By George Tarabay
“You won’t believe what this girl does next”
“He started filming, and suddenly…”
“Things you did not know about Heath Ledger”
Ah, click-baits: They type. You click. They happy!
Ever wanted to physically reach through your screen in a time-traveling warp, moments after you were click-baited, and punch the person who posted it? No? Then you and I are different people, obviously, unless you are a rich, slim, handsome guy, then we’re literally two different people.
In my humble opinion, click-baiting is the modern form of “Knock & Ditch”. You ‘knock’ on someone’s attention center, they click to let you in, and the content is not what you expect behind the door. Yet, this is not where click-baiting originates from. Its origin arrives from a literal concept we all use on a daily basis and without realizing it: verbiage.
In my arrogant opinion, this is how click-baiting began. When the first human spoke (I am assuming genders here from personal experience), she told a story of how she went to the creek, grabbed a rock, hit a bison that was chill-axing on the head, and killed it. However, she noticed that people around her did not interact with her story, as they had more pressing things to worry about, such as the fact that no one has discovered fire yet. Then, her Eureka (“bagagaha” in Medieval Times) moment. She painted a big painting on the cave wall depicting the infamous incident but with two small twists: the bison is attacking her now, and it was so big that it could have sniffed her through its nostrils. And voila, her female friends gathered around the painting to hear the story.
At that very moment, the wheels in her brains (although the actual wheel was not invented yet) went into overdrive and she spat the words that would forever change our internet history:
“Oh my gosh, like, you won’t believe, like, what happened.”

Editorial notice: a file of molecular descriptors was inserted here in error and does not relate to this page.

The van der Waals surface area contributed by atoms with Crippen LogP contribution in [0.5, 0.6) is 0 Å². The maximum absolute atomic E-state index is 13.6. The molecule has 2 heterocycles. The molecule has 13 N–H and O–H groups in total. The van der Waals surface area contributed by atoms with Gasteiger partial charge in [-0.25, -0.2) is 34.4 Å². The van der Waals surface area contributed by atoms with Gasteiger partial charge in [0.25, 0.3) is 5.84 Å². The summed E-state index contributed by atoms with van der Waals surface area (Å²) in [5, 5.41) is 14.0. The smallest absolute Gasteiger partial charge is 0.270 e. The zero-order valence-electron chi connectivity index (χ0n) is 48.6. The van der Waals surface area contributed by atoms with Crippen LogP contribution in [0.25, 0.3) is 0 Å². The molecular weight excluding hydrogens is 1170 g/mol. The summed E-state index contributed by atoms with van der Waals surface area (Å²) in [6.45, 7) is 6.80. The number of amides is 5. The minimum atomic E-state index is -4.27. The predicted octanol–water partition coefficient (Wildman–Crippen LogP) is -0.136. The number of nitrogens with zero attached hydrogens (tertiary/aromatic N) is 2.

And from there, she heightened every aspect of the story, using and inventing bigger words to depict the gravity of every situation this story encompasses, until she ended the story to the roaring applause of her friends who told her she should have her own reality show.
And ever since then, man-kind has been using words in the wrong denomination to gain attention and to put themselves in the lime-light.
When you see a friend after a long time, don’t use words like “Oh! You lost a ton of weight!” Because seriously, your friend did not weigh a ton and two hundred pounds. They just weighed two hundred and now they weigh substantially less. That kind of manifestation of our emotions can really be damaging to others, either physically or emotionally. I mean, that friend probably went and indulged on four pizzas because he heard “lost” and “tons” and thought subliminally “four pizzas will not make me gain a ton back.”
Or my favorite: “I woke up today, tried starting my car and it just didn’t start…I’m so depressed”.
Honey, honey, honey. You are not depressed. You are just inconvenienced. How shallow is the imprint of your soul on this universe’s canvas, that if a car did not start, would lead to your inevitable depression?
I mean, shouldn’t the sentence really be “I woke up today, tried starting my car and it just didn’t start…I’m so going to be late but I guess that’s the price I have to pay for not giving myself extra time to leave and betting on a machine made by erroneous creatures not to fault and break down?”
Click-baits are nothing more than someone listening to Kim Kardashian speak and think, “I can use the way she talks to make money.”
So, if you’re like me, happy and jolly and click-baits throw you off, there are two things that you can do:
1 – Shut up and move on, because really there is no need to make a big fuss about you having to spend 0.89 calories to move your fingers and click on the track pad.
2 – You can start changing the way you tell your stories, because it’s as bad as click-baits.
What I wrote in the last line of this article…Well, you’ve read it twice already.
George Tarabay is a local radio host, comedian, and marketing expert. For his latest updates, follow him on Instagram @GeorgeTarabay. For more comic relief, visit Facebook.com/Georgethecomic or scan this page using the Layar App!